AIA Masks

High school athletes will no longer be required to wear masks while actively competing starting with the winter sports playoffs and into the spring season.

The Arizona Interscholastic Association Executive Board voted Tuesday to no longer require masks to be worn by athletes and officials actively competing in their respective sport beginning with winter playoffs on March 9.

The board also voted to drop the mask mandate for spring sports athlete who are actively competing. Coaches, players on the bench or in dugouts and parents are still required to wear masks.

Masks will still need to be worn through the end of the winter sports regular season.

“Due to improving Covid-19 metrics, the AIA Executive Board voted to approve removing the mask mandate for the spring season and winter playoffs, including Spiritline,” the AIA said in a press release. “Students, coaches, officials and other personnel must wear a mask when not actively playing or in the arena of competition. All spectators in attendance for a contest must wear an approved mask or face covering. Please note that mesh face masks are not acceptable face coverings.”

The board meeting Tuesday took several twists and turns.

Initially, the board voted for only boys volleyball – the lone indoor spring sport – to continue to wear masks while competing. The board then approved masks to continue to be worn for winter sports athletes before board member Jim Dean motioned for the mandate to be lifted at the start of the postseason. That motion passed.

As a result, a new motion was presented to drop the mask mandate for boys volleyball players actively competing. It passed.

Dr. Camille Casteel, the superintendent of the Chandler Unified School District and an acting board member, raised concerns about the initial motion to single out boys volleyball as an indoor sport and require those athletes to continue to wear masks.

“My concern is eliminating the volleyball folks and forcing them to wear masks,” Casteel said. “When you look at the data we are receiving, it is two weeks behind. There’s been a steady decline for the last six weeks … if you project that six-week trend two weeks further, I would support all sports having the same aspect.”

The mask mandate was put in place before the start of the winter sports season as a recommendation from the AIA’s Sports Medicine Advisory Committee, which has guided the organization through the coronavirus pandemic. Initially, the winter sports season was canceled by the executive board. However, a re-vote just days later allowed the season to continue with the stipulation that all athletes wear masks.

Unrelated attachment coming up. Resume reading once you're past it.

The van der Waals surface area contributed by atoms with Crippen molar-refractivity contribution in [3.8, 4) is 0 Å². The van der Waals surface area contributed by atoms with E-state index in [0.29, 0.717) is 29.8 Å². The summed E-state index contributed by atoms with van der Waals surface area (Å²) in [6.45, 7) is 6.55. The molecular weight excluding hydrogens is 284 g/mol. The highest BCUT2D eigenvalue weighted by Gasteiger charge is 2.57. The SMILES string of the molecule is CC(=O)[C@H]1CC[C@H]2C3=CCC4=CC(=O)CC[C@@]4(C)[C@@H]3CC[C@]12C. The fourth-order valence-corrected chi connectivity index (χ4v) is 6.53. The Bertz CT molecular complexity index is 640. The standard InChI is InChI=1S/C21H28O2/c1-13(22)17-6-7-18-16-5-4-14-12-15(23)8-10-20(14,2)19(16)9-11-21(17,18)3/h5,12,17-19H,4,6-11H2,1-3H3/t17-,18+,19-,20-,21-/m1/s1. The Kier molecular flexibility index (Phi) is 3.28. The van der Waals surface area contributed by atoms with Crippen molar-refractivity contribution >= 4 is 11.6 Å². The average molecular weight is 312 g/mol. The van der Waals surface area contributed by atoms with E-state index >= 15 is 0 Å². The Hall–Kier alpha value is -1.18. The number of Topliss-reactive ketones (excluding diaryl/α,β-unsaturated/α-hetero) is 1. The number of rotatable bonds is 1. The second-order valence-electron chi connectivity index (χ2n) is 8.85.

A potential modification to the mask rule was brought up in the board’s last meeting on Feb. 16 but was not officially voted on. At the time, board member Jim Love — who voted to cancel then reinstate winter sports — said he would vote to cancel the remaining winter and spring seasons if the mask modification was changed.

He maintained his stance on keeping the mask mandate in place for indoor sports.

“Yes, we are still coming down, but we are far from being out of the problem,” Love said. “Any time you have anyone indoors and they’re talking and breathing hard that close to each other, they should have a mask on.”

The modification comes after weeks of declining COVID-19 metrics. In Maricopa County, the number of cases per 100,000 people has plummeted from a high of 975 for the week of Jan. 3 to 173 as of this week. The positivity rate, which was at its highest point of 24.3 percent during the week of Dec. 27, is now at 8.9 percent. It’s the first time that metric is below 10 percent since October.

Hospital visits for COVID-like illness, the third key metric the AIA and schools are using to determine where the state and counties stand in the pandemic, has fallen to 6 percent this week. During the week of Jan. 3, it was at a high of 19.2 percent. While cases have declined, the number of individuals being vaccinated has increased. The Arizona Department of Health reported Tuesday more than 1.8 million people have received the vaccine. More than 600,000 of those have received both shots.

The 2020 spring sports season was canceled last year at the start of the pandemic. This year, the AIA has given all sports – baseball, softball, tennis, track and field, boys volleyball and beach volleyball – the go-ahead to begin. Competition begins March 12.

Have an interesting story? Contact Zach Alvira at (480)898-5630 or Follow him on Twitter @ZachAlvira


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